However, there is very little public opposition to the idea of talks with Pakistan. The people of India are aware of the importance of contact as a means of clearing away misunderstandings, and back talks. However, they expect that these will be used by the Indian side (led by the attractive, tough Foreign Secretary, Nirupama Rao) to place firmly and frankly India’s concerns that Pakistan territory has become the staging area for Jehadi operations against India. However, the Indian side knows that Asif Ali Zardari and Yousuf Raza Gilani have no control over the Pakistan army, so there is no expectation that the talks will lead to any breakthrough in relations. Those in the know say that they are taking place because Manmohan Singh favours talks.
Of course, the Obama administration has for eight months been pressing India to resume a formal dialogue with Pakistan.The Foreign Minister of Pakistan, S M Qureshi, is not correct when he claims that India has been forced to have talks with Pakistan, for the reason that Delhi has shown ( for example, at Copenhagen and recently when the US seed company Monsanto was refused permission to produce genetically modified brinjal, despite pressure from the Obama team) that it can resist US pressure. The talks are taking place because of the decision of PM Manmohan Singh to ignore advice to the contrary and go ahead. However, it is unlikely that Singh will get any public support for unorthodox ideas such as open borders or allowing Jehadis to return to India. Such actions would become unpopular the instant there are fresh terror attacks, as seem likely. Since the Gujarat riots in 2002, Indian Muslims in locations other than Kashmir have been willing to take up arms against the state, so that now there are several terror modules operating across the country that are manned by Indian citizens. Several of them have received training by elements in other countries. For years, the Manmohan Singh government was in denial about this domestic component of the terror machine, refusing permission to the security agencies to enter into selected zones to question suspects. Only after the horrific Mumbai massacre of 2007 (when a flat-footed government became an international laughing stock by being held at bay by a handful of youngsters, were some of these self-imposed restraints removed. The Pune blast has led to a fresh reconsideration of the guidelines for operations, and it is expected that several dozen arrests will be made, not only to crack the Pune case, but to prevent fresh terror attacks.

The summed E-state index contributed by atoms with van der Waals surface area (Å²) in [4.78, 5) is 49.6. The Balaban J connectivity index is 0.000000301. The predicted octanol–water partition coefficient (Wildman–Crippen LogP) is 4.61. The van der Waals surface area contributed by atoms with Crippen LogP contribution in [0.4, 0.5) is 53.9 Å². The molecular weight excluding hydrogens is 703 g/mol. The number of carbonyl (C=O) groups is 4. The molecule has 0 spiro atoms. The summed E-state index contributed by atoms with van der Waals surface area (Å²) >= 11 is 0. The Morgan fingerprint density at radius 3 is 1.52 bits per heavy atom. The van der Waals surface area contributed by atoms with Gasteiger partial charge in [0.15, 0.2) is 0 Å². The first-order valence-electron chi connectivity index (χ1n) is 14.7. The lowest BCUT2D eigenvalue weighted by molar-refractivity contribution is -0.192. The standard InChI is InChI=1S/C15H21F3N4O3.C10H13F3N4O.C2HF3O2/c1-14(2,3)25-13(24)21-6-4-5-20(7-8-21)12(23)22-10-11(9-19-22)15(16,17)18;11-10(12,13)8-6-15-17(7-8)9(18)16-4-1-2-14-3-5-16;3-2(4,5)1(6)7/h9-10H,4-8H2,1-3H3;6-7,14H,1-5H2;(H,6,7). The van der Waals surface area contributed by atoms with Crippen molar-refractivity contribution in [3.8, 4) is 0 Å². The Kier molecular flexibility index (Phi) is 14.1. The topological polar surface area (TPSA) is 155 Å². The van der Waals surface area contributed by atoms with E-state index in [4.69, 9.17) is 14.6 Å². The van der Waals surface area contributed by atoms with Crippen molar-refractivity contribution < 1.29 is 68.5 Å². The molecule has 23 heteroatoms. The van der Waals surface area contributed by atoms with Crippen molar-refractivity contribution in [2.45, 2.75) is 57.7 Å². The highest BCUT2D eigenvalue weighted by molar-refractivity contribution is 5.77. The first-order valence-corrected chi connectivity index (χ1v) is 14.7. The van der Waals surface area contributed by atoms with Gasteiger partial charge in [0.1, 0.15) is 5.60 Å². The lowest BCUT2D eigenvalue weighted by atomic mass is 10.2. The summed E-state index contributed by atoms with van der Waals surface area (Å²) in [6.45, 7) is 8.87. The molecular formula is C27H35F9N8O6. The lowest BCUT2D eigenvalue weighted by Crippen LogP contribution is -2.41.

Manmohan Singh, despite his conciliatory nature, seems to be awakening to the realisation that the objective of those involved in terror plots against India is not simply Kashmir but the reversal of India’s growth story. They seek to make India unsafe for investments, by scaring away even international sports teams, they way they have succeeded in Pakistan. They have been funding agitations against industrial and other projects, so that vast regions of the country remain backward. Thus far, the Manmohan Singh government has adopted an ostrich policy towards this growing threat, hoping that it will disappear. Instead, it is becoming worse. India has always seen a cycle of inaction that creates a crisis, which is then met with overwhelming resources and - where needed - force. The Pune blast has been a wake-up call for Manmohan Singh. Unless he takes much more active steps to stop terror networks in India from killing innocents, he risks seeing the end of the Indian economic miracle. Much more is at stake for India than relations with Pakistan.